[Gumbiner] allows his characters and small-town setting to shine in this beautiful novel about finding one’s place, no matter how small, in the world."
"This is an utterly beautiful book. To read it is to understand that you have been waiting for it." Alejandro Zambra
“Daniel Gumbiner brings coastal California into sparkling focus in this moving story of a young man’s transition into adulthood. Told with wit and heart, The Boatbuilder is a meditation on love, loyalty, and the shared experiences that turn strangers into family.” Tayari Jones
An opioid addict-turned-apprentice boat builder tries to find himself on the Northern California coast.
We meet 27-year-old "digital refugee" Eli "Berg" Koenigsberg at a low point in his life: After a concussion led to an opioid addiction, then rehab, he has moved to Talinas, a town on the Northern California coast, where he hopes to establish "a sober life"—instead he's breaking into houses for drugs. But within pages, Berg cleans himself up—at least a little. He gets a job, manages to wean himself temporarily off pills, and then apprentices himself to Alejandro Vega, a boat builder who tells him things like "stop thinking about the result. Stop wanting [the work] to be over right away and I promise everything will go better." Alejandro is "a genius," his mind "borderless and kinetic," and under his influence Berg learns not just to work with wood, but to "get outside of himself." But will Alejandro's healing influence be enough to combat the lurking urges of addiction? Gumbiner's debut is an underachieving redemption tale, and its failures are familiar to that particular genus of didactic literature—namely: The difficulties from which the characters need redeeming feel like excuses for the author to show us how exactly redemption can be had. Gumbiner could have sidestepped this with detail, by diving deeply into his human subjects—but his novel, like its characters, aspires toward simplicity rather than complexity. The result is that everything—the problem, the solutions, the quirky Northern California vibe, even the potentially fascinating fact that Berg robbed Alejandro's house before later becoming his apprentice—feels like a plot device, and thus unconvincing, one-dimensional, bland. There is the occasional arresting line; for example, the skin on an addict's face looks like it has been "stretched tight and then stapled across his jawline." But the book is mostly composed of apathetic sentences (a supporting character's storytelling is "disjointed and difficult to follow, like an avant-garde novel"), vapid dialogue (" ‘What's up, Berg?…' ‘Hi Kenneth…do you remember my girlfriend, Nell?' ‘Hi,' Nell said. ‘Oh hi," Kenneth said"), and clichéd profundity ("the problem was he didn't know what he wanted").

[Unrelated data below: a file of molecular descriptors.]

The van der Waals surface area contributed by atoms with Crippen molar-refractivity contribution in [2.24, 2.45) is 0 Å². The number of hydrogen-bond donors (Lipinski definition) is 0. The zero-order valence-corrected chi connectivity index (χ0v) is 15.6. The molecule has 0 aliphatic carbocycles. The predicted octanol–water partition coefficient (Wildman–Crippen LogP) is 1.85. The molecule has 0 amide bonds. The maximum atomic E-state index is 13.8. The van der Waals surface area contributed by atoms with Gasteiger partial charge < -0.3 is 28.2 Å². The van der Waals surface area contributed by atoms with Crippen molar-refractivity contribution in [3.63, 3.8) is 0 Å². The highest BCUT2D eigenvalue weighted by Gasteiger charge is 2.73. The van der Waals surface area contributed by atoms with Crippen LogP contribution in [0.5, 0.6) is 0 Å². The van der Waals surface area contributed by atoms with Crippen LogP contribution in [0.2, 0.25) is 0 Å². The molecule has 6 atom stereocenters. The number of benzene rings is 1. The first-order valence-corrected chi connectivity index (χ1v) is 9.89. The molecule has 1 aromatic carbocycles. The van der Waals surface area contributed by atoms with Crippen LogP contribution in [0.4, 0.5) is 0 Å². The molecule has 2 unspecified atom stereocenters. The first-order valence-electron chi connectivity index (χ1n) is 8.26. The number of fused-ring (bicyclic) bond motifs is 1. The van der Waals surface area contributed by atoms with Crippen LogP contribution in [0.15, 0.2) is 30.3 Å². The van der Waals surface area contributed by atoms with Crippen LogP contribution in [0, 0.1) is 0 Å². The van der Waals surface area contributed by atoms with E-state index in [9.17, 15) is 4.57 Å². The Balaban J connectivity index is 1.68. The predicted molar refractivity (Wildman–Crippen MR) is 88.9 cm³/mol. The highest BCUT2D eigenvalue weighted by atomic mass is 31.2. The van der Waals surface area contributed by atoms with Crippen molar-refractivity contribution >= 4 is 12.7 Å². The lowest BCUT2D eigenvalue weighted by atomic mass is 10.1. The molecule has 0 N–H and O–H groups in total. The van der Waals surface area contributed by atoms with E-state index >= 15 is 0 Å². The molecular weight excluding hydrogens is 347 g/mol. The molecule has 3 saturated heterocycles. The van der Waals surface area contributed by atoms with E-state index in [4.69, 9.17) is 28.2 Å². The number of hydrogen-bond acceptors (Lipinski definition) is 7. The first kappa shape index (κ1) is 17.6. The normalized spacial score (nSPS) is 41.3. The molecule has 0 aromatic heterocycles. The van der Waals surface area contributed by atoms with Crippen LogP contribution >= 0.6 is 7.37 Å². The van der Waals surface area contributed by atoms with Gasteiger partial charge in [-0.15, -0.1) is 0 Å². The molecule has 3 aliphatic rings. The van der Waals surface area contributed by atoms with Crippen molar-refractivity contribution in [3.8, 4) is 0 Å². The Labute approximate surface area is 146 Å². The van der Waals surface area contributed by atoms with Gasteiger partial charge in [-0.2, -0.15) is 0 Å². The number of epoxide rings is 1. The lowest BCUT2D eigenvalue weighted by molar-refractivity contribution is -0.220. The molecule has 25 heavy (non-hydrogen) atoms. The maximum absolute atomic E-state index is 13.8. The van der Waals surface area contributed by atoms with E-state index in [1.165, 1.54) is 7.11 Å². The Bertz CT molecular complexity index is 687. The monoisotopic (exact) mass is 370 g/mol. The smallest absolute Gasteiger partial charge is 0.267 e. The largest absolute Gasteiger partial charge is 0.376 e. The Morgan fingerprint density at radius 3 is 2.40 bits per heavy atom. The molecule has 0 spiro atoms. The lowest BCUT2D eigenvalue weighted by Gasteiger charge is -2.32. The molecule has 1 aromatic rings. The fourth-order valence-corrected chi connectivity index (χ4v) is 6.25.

An unfortunately bland sketch of addiction, millennial listlessness, and the redemptive quality of craftsmanship with some Northern California flare.